Could you give us an example of one of those smaller moments that changed things for you?

Well, I certainly do think that the chapter hashtag which does address the “Me Too” movement in terms of “How does the industry treat women?” That persona that everyone is familiar with, the sort of loose, fair, brash, in your face sexuality was actually the result of many small interactions that I had growing up where I didn’t feel like I had a voice, or I didn’t feel like I was being seen as a person. I was being seen as a sex object. I think I put a more brash persona on myself to not be afraid, and to push back a little. I think that became part of what my music is known for.

It’s a difficult thing to say “This is the way the world is telling me to be and I am going to fly in the face of that.” That takes a lot of courage. How did you find that or know that it was going to be received?

It was hard to find the courage to write about those kinds of experiences. I was emotionally unwilling to unearth some of the things that have happened to me in the past. The reason why I think it’s meaningful right now for women to share their stories about this is because there’s a sense that we’re expected to absorb all this. It’s really not being generated by us, it’s coming toward us. If women know that other women experienced this, and that you can make it through and still make your art, that’s both inspiring and alerting. It lets people know this is not okay, don’t put yourself in a position to be vulnerable.

These stories are an ultimate vulnerability, you know?

They are. They’re emotionally vulnerable. I think the beauty of America is that I’m not in physical danger for writing a book. That’s really awesome.

Right. Were you at all concerned that these things are out there and the impact that they have?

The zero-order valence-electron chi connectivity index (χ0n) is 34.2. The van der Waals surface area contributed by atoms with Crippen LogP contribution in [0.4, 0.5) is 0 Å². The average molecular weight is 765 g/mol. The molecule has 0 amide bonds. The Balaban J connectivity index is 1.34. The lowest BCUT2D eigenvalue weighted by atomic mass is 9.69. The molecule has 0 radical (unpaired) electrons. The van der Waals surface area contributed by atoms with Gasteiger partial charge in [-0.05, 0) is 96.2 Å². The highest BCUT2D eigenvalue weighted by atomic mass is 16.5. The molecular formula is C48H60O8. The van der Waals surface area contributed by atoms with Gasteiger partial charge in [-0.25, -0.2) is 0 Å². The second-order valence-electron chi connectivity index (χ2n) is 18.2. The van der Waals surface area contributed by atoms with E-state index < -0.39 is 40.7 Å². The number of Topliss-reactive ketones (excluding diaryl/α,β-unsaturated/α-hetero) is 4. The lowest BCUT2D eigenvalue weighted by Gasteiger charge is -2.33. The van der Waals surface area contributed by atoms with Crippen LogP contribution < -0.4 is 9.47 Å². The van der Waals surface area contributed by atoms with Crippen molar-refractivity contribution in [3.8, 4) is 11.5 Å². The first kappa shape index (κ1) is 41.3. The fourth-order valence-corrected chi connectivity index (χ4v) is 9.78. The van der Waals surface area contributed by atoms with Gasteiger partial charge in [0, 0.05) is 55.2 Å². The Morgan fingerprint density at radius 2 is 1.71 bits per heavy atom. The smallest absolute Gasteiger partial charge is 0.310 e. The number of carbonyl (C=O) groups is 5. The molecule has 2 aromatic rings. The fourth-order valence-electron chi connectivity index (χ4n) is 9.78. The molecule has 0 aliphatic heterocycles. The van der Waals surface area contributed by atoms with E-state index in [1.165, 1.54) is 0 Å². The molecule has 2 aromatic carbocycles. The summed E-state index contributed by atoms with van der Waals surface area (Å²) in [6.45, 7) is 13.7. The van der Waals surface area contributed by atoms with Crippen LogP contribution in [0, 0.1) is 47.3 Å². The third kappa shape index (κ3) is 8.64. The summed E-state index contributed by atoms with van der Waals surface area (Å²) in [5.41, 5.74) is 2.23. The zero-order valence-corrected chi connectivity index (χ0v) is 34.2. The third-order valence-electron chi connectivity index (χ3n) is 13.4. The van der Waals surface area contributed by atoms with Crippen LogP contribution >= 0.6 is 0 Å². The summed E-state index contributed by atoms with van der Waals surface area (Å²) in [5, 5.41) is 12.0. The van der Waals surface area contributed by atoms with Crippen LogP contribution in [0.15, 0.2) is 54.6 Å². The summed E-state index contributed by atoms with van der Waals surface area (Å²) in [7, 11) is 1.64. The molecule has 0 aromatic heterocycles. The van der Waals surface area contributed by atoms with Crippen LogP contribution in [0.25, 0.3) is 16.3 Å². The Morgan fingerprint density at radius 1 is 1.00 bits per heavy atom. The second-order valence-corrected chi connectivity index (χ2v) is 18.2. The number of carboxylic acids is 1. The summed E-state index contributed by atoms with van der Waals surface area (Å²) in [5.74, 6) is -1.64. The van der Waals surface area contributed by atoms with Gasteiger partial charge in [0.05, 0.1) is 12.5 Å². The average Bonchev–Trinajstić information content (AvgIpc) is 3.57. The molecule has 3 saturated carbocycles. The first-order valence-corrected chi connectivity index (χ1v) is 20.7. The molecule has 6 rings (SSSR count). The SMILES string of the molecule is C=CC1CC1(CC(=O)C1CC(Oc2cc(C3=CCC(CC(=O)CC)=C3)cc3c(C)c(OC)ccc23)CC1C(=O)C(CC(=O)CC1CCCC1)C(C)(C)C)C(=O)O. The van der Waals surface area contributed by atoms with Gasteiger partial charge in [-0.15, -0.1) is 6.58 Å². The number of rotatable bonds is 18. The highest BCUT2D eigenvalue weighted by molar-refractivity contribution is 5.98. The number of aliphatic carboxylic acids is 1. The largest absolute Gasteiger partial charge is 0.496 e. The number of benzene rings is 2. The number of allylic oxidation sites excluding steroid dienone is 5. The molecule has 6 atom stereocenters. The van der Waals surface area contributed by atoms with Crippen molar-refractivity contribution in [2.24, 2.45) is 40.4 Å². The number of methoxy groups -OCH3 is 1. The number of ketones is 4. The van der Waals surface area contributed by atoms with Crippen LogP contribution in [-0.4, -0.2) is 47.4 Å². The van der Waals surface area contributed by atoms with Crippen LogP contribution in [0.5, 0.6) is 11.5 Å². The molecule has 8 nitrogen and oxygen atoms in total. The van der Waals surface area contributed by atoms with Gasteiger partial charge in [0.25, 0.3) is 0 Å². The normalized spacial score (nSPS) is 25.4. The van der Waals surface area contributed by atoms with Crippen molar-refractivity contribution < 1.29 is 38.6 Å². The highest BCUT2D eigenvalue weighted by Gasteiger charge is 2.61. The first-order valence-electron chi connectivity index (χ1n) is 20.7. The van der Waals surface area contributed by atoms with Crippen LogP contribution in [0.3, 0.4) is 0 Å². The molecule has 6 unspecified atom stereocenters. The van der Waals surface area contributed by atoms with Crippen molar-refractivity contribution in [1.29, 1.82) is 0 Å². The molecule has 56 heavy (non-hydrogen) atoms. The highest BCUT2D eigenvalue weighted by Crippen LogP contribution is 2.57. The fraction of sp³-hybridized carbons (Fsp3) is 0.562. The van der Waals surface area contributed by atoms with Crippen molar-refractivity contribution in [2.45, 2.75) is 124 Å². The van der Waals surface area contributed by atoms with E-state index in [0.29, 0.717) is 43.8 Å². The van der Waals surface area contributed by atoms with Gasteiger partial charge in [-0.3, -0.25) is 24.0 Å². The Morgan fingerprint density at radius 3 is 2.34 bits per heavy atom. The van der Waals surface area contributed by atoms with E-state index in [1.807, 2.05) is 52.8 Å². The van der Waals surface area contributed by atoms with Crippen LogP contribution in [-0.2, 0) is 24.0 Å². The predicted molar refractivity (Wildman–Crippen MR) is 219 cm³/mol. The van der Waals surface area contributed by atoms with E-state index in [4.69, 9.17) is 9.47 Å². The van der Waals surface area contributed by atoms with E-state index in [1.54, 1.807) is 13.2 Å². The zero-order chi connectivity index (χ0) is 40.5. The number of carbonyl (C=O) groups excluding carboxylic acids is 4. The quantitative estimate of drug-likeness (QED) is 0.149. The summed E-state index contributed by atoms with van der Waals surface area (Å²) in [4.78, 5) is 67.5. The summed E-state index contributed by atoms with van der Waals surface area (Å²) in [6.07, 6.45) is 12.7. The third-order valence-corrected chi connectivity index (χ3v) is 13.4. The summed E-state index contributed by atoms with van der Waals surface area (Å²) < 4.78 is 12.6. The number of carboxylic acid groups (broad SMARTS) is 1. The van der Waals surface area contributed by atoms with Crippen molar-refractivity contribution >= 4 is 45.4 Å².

I would say even now, even after the book is out, every other day I have a moment where I sort of shutter in horror that all these people are reading these intimate moments of my life. But at the same time, I’ve learned over a 25-year career that the things that mean the most to people, and that have been most helpful about my music and people’s lives, are the times when I’ve been the most honest. And I’ve revealed things about myself that are embarrassing to share. But that’s a lot of people’s experience. We’re all privately grappling with stuff. I think it helps when we can be honest about it, and then everyone feels a little bit less alone.

I absolutely agree. And also, as a man, it’s so important for me to hear you talk about these things in a way that’s super honest, and to hear that. That is a gift to me, so I just want to thank you.

Thank you. Just the thought process to understand — rather than the perfect sound bites — to let you see the behind the scenes. Nobody really has all the answers. All we do is struggle to find the best position we can put ourselves in to keep moving forward and feel healthy and happy and excited about our lives, which we all have to do with whatever struggles that we’re overcoming.

I was wondering, Liz, if we could get a song from you. What is one song that you can’t stop listening to or have been listening to a lot recently?

Well, currently the song that I’m obsessed with is by an artist called Lydia. I don’t know anything about them. It’s off of their album called “Liquor,” and the song is called “Gypsy.” It’s on repeat here in Phair world.

I think a lot of times when you listen to something, it’s not super important to know a lot about the artist. If you do, that’s great, but how does this song make you feel?

Exhilarated and ever so slightly competitive, in the best way. And just grateful.

Grateful for what?

Music. It’s an emotional best friend to carry with you everywhere.